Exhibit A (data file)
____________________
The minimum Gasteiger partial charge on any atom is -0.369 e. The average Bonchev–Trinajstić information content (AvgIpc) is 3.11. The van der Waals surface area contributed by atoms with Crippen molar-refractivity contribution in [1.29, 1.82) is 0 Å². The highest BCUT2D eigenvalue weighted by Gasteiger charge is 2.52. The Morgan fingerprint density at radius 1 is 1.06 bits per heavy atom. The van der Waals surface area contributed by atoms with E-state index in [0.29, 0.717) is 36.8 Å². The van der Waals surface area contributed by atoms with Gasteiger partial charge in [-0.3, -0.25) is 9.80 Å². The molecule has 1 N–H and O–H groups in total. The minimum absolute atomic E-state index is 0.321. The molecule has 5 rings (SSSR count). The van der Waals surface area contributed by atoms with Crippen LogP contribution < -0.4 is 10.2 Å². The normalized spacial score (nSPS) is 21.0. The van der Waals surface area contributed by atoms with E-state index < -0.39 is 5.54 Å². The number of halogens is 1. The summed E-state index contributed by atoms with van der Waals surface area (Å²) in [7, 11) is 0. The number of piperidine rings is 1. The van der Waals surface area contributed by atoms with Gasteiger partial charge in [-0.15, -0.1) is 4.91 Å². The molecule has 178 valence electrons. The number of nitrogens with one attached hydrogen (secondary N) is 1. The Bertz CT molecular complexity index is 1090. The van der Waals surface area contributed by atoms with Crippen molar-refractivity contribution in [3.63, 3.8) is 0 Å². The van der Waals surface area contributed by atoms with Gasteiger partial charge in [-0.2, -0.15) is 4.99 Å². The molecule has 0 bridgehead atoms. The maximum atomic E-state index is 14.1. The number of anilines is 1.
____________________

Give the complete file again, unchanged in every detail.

The minimum Gasteiger partial charge on any atom is -0.369 e. The average Bonchev–Trinajstić information content (AvgIpc) is 3.11. The van der Waals surface area contributed by atoms with Crippen molar-refractivity contribution in [1.29, 1.82) is 0 Å². The highest BCUT2D eigenvalue weighted by Gasteiger charge is 2.52. The Morgan fingerprint density at radius 1 is 1.06 bits per heavy atom. The van der Waals surface area contributed by atoms with E-state index in [0.29, 0.717) is 36.8 Å². The van der Waals surface area contributed by atoms with Gasteiger partial charge in [-0.3, -0.25) is 9.80 Å². The molecule has 1 N–H and O–H groups in total. The minimum absolute atomic E-state index is 0.321. The molecule has 5 rings (SSSR count). The van der Waals surface area contributed by atoms with Crippen LogP contribution < -0.4 is 10.2 Å². The normalized spacial score (nSPS) is 21.0. The van der Waals surface area contributed by atoms with E-state index < -0.39 is 5.54 Å². The number of halogens is 1. The summed E-state index contributed by atoms with van der Waals surface area (Å²) in [7, 11) is 0. The number of piperidine rings is 1. The van der Waals surface area contributed by atoms with Gasteiger partial charge in [-0.15, -0.1) is 4.91 Å². The molecule has 178 valence electrons. The number of nitrogens with one attached hydrogen (secondary N) is 1. The Bertz CT molecular complexity index is 1090. The van der Waals surface area contributed by atoms with Crippen molar-refractivity contribution in [3.63, 3.8) is 0 Å². The van der Waals surface area contributed by atoms with Gasteiger partial charge in [-0.2, -0.15) is 4.99 Å². The molecule has 0 bridgehead atoms. The maximum atomic E-state index is 14.1. The number of anilines is 1.